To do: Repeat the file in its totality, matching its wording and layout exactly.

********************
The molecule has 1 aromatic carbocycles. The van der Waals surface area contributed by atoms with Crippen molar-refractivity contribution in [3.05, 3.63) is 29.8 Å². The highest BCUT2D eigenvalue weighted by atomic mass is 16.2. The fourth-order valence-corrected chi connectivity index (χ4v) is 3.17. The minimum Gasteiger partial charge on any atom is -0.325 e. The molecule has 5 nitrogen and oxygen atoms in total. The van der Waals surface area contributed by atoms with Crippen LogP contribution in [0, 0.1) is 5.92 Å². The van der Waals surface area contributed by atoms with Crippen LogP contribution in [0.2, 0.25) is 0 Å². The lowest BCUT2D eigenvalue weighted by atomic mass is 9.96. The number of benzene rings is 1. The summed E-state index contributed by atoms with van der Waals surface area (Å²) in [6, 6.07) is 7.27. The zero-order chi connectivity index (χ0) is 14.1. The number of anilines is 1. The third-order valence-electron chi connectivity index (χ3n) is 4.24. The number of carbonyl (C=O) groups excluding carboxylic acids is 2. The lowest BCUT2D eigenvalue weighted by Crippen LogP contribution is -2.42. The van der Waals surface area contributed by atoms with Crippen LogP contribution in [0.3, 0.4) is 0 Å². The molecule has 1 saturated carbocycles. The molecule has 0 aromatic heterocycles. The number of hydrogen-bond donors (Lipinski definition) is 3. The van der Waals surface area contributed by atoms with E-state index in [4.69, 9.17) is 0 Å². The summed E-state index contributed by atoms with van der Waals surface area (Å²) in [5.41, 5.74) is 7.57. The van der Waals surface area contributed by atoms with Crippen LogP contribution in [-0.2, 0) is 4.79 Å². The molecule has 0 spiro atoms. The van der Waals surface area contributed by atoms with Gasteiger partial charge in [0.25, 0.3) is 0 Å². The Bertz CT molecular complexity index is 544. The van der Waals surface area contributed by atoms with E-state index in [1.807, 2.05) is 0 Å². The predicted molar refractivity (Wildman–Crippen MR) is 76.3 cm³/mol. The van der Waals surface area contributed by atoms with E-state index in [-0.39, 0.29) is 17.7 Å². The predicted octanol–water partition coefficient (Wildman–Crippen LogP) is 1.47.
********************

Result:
The molecule has 1 aromatic carbocycles. The van der Waals surface area contributed by atoms with Crippen molar-refractivity contribution in [3.05, 3.63) is 29.8 Å². The highest BCUT2D eigenvalue weighted by atomic mass is 16.2. The fourth-order valence-corrected chi connectivity index (χ4v) is 3.17. The minimum Gasteiger partial charge on any atom is -0.325 e. The molecule has 5 nitrogen and oxygen atoms in total. The van der Waals surface area contributed by atoms with Crippen LogP contribution in [0, 0.1) is 5.92 Å². The van der Waals surface area contributed by atoms with Crippen LogP contribution in [0.2, 0.25) is 0 Å². The lowest BCUT2D eigenvalue weighted by atomic mass is 9.96. The number of benzene rings is 1. The summed E-state index contributed by atoms with van der Waals surface area (Å²) in [6, 6.07) is 7.27. The zero-order chi connectivity index (χ0) is 14.1. The number of anilines is 1. The third-order valence-electron chi connectivity index (χ3n) is 4.24. The number of carbonyl (C=O) groups excluding carboxylic acids is 2. The lowest BCUT2D eigenvalue weighted by Crippen LogP contribution is -2.42. The van der Waals surface area contributed by atoms with Crippen LogP contribution in [0.3, 0.4) is 0 Å². The molecule has 1 saturated carbocycles. The molecule has 0 aromatic heterocycles. The number of hydrogen-bond donors (Lipinski definition) is 3. The van der Waals surface area contributed by atoms with E-state index in [4.69, 9.17) is 0 Å². The summed E-state index contributed by atoms with van der Waals surface area (Å²) in [5.41, 5.74) is 7.57. The van der Waals surface area contributed by atoms with Crippen LogP contribution in [-0.2, 0) is 4.79 Å². The molecule has 0 spiro atoms. The van der Waals surface area contributed by atoms with Gasteiger partial charge in [0.25, 0.3) is 0 Å². The Bertz CT molecular complexity index is 544. The van der Waals surface area contributed by atoms with E-state index in [1.807, 2.05) is 0 Å². The predicted molar refractivity (Wildman–Crippen MR) is 76.3 cm³/mol. The van der Waals surface area contributed by atoms with E-state index in [-0.39, 0.29) is 17.7 Å². The predicted octanol–water partition coefficient (Wildman–Crippen LogP) is 1.47.